Bullying among school children is a social phenomenon that is now recognised as a widespread and serious problem across the globe. While decades of research have generated valuable insights as regards prevalence, main correlates and detrimental health consequences, many questions and gaps remain. For instance, it is unclear why the great majority of peer bystanders not intervene to support victims in a bullying conflict despite holding anti-bullying beliefs. Furthermore, great efforts have been made in the area of peer support and anti-bullying initiatives however there is still no intervention that has shown to be effective long term and cross-culturally. This thesis consists of two empirical studies. To advance knowledge of factors that influence pupils’ victim support behaviour, the first study examined the role of perceived friend and peer consequences in predicting intentions to three types of help: provide emotional support, help to stop the bully and get adult support. Structural equation modelling revealed that perceived friend consequences were significantly associated with each of the victim support behaviours studied. Additionally, perceived peer reactions predicted intentions to get adult help. These findings suggest that friends play a more important role than peers in affecting victim support. Some significant gender effects emerged, showing that the overall pattern of associations held for boys, but not for girls. The findings highlight the concerns children hold with regard to their (dis)approving views related to victim support. Outcomes further suggest that victim defending should not be regarded as a broad homogeneous construct. The second study assessed the effectiveness of a cross-age teaching of social issues intervention (CATS) on enhancing pupils’ knowledge on three victim support behaviours, and their awareness of the value of helping. In small cooperative groups older pupils were invited to step into the tutor role to prepare a lesson and teach it to two years younger tutees. An experimental-control group design was employed to test participants’ performance at three time points over a six to eight week period. CATS tutors significantly improved their knowledge and awareness of the provictim behaviours studied while no positive changes were evident for participants in the control group. Furthermore, children who participated in the project expressed high satisfaction with the intervention. Based on the positive findings it was concluded that CATS is a viable technique for enhancing pupils’ knowledge and awareness on prosocial topics. Helping children to see the value of supporting victims of bullying, in any of the ways studied, could help them avoid anticipating negative reactions from friends and peers, and in turn make it more likely that they would choose to help if the need arose.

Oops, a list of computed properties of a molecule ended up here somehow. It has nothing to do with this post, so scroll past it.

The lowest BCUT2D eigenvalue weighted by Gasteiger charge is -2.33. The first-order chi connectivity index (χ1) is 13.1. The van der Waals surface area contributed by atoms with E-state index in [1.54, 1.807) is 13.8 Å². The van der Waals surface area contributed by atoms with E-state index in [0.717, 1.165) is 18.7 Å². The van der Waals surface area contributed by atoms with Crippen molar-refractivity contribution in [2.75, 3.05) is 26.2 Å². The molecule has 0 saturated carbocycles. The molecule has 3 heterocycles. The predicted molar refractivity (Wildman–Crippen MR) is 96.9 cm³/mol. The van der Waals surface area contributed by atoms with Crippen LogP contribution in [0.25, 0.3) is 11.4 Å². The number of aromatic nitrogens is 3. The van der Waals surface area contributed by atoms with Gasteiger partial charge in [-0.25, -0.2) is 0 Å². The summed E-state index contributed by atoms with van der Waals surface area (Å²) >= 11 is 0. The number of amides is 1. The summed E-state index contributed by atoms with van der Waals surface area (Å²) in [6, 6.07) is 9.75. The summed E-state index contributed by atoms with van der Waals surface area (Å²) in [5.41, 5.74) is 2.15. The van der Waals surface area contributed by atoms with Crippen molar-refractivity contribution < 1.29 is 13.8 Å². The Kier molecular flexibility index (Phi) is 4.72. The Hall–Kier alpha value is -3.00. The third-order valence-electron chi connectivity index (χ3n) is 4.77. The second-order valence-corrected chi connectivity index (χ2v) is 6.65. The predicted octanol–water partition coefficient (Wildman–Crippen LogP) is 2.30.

• Children’s hostile attribution bias is reduced after watching realistic playful fighting, and the effect is mediated by prosocial thoughts